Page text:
Reading the Signs

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Tuesday of the Sixth Week of the Year I
Mark 8:14–21



My French Bible subtitles today’s passage from Saint Mark: “The Unintelligence of the Disciples.” This does not suggest that the disciples were feebleminded; it means, rather, that they were incapable of reading the signs given by Jesus. The word “intelligent” derives from legere, to read, and intus within or inside. The disciples witnessed the multiplication of the loaves in a desert place. They saw Our Lord feed four thousand men and, with their own hands, distributed the miraculous bread to the people. They counted seven baskets left over. And still, the meaning of the sign escaped them. They were unintelligent: incapable of reading inside the meaning of the event.

Except for One Bread Only

We saw yesterday that the Pharisees, blind to the meaning of the multiplication of the loaves, asked Jesus for a sign from heaven. He sighed from the depths of his heart and left them. Today, we see Our Lord in the boat with his disciples. Listen carefully to what Saint Mark says, following the Greek and Latin texts closely: “Now they had forgotten to bring breads; and except for one bread only, they had none with them in the boat” (Mk 8:14).

The Bread of Life

By translating the second “bread” in the sentence as “loaf,” the American lectionary misses the point entirely. Both the Greek text and the Latin typical edition of the lectionary use the same word twice. “They had forgotten to bring bread (plural); and except for one bread only, they had none with them in the boat” (Mk 8:14). The “one bread” with the disciples in the boat is none other than Jesus himself. “I am the bread of life” (Jn 6:35). “I am the living bread which came down from heaven; if anyone eats of this bread, he will live forever; and the bread which I shall give for the life of the world is my flesh” (Jn 6:51). This is the unintelligence of the disciples: the one Bread necessary, the Bread of Life, is in the boat with them, and they fail to recognize him.

Discerning the Body of the Lord

Saint Paul warns us against a similar unintelligence, a lack of discernment when it comes to the adorable mystery of the Eucharist. “Let a man examine himself, and so eat of the bread and drink of the cup. For anyone who eats and drinks without discerning the body eats and drinks judgment upon himself. That is why many of you are weak and ill, and some have died” (1 Cor 11:27-30). The boat is the Church; the one Bread is the Body of Christ. Those in the boat must discern the presence among them of the living Bread come down from heaven. Those who fail to do so are already infected with “the leaven of the Pharisees and the leaven of Herod” (Mk 8:15).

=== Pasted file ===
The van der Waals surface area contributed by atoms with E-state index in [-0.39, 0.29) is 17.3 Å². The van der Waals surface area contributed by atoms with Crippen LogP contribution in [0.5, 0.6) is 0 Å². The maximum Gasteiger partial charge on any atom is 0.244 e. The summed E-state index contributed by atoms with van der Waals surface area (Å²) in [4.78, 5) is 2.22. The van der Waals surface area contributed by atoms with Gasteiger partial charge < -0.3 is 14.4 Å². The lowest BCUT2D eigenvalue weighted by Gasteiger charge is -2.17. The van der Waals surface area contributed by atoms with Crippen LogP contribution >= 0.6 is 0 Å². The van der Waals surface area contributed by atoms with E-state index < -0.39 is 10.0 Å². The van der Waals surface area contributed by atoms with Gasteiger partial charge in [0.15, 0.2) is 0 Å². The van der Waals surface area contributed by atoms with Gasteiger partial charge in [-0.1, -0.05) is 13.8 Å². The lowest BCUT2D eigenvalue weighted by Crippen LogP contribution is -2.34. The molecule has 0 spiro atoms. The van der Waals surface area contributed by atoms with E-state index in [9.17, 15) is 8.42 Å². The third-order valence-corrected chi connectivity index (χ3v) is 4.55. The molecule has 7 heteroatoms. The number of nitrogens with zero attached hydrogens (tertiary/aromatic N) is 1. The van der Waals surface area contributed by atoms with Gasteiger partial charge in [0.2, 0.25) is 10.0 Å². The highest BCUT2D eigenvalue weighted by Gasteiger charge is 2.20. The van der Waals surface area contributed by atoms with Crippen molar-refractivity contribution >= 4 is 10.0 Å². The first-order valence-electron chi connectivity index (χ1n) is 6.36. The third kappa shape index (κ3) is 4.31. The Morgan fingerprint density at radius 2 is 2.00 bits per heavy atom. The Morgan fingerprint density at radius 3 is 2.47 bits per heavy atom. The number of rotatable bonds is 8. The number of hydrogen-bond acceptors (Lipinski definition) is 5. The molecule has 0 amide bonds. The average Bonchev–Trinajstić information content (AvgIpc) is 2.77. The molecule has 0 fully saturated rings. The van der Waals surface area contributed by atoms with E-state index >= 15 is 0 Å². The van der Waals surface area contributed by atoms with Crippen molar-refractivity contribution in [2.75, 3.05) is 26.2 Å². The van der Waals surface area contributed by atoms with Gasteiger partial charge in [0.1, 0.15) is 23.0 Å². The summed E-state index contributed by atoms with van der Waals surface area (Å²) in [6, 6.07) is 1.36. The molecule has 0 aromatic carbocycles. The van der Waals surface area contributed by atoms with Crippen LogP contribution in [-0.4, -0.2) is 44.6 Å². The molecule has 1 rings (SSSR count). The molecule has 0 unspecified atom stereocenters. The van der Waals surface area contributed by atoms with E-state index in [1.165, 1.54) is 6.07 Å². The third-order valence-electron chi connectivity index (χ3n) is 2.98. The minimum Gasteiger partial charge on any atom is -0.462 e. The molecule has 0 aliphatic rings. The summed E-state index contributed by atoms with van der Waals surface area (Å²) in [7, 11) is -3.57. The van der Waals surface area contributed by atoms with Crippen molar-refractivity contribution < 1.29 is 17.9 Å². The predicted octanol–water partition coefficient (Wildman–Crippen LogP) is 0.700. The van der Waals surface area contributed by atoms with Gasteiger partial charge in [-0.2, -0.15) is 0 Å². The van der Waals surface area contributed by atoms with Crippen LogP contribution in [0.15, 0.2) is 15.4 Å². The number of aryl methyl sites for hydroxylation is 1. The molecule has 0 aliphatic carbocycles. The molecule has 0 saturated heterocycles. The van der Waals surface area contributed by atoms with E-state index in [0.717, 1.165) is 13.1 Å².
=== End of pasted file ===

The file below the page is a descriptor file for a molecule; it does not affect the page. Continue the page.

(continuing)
The Inflation of Sin

What exactly is this leaven? For the rabbis, leaven was a symbol of the evil hidden within the human heart. Slowly, and in a way surprisingly disproportionate to its size, it spreads its corruption until the inflation of sin becomes manifest. In the context of today’s Gospel the leaven is the lack of faith and willful blindness of the Pharisees and of Herod. The disciples are at risk; they too could be influenced by the corrupting doubts at work in those around them. Anyone with experience of community or family life knows well that certain types of leaven can put everyone at risk. The murmuring condemned by Saint Benedict is the first sign of a leaven rising in the heart, inflating one with pride and sowing trouble in the hearts of others.

Eucharistic Faith Renewed

The leaven of unintelligence and doubt can be counteracted by a lively faith: faith, above all, in the mystery of the Eucharist. The Missal gives, in preparation for Holy Mass, a marvelous series of prayers ascribed to Saint Ambrose. We do well, from time to time at least, to pray them for the strengthening of our faith and for purification from every corrupting leaven, lest we fall into unintelligence of the Mystery.

I know and truly believe with my whole heart,
and with my lips proclaim,
that you can make me worthy,
you alone have power to make clean the offspring of uncleanness,
to make from sinners those who are just and holy.
By this almighty power, I pray you grant that,
I may offer this sacrifice with reverence and awe,
with purity of heart and with flowing tears,
with spiritual joy, and with heavenly gladness.
Let my soul feel the delight of your blessed presence,
and the watchfulness of your holy angels round about me.

(Preparation for Holy Mass, Tuesday)

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About Dom Mark

Dom Mark Daniel Kirby is Conventual Prior of Silverstream Priory in Stamullen, County Meath, Ireland. The ecclesial mandate of his Benedictine community is the adoration of the Most Holy Sacrament of the Altar in a spirit of reparation, and in intercession for the sanctification of priests.

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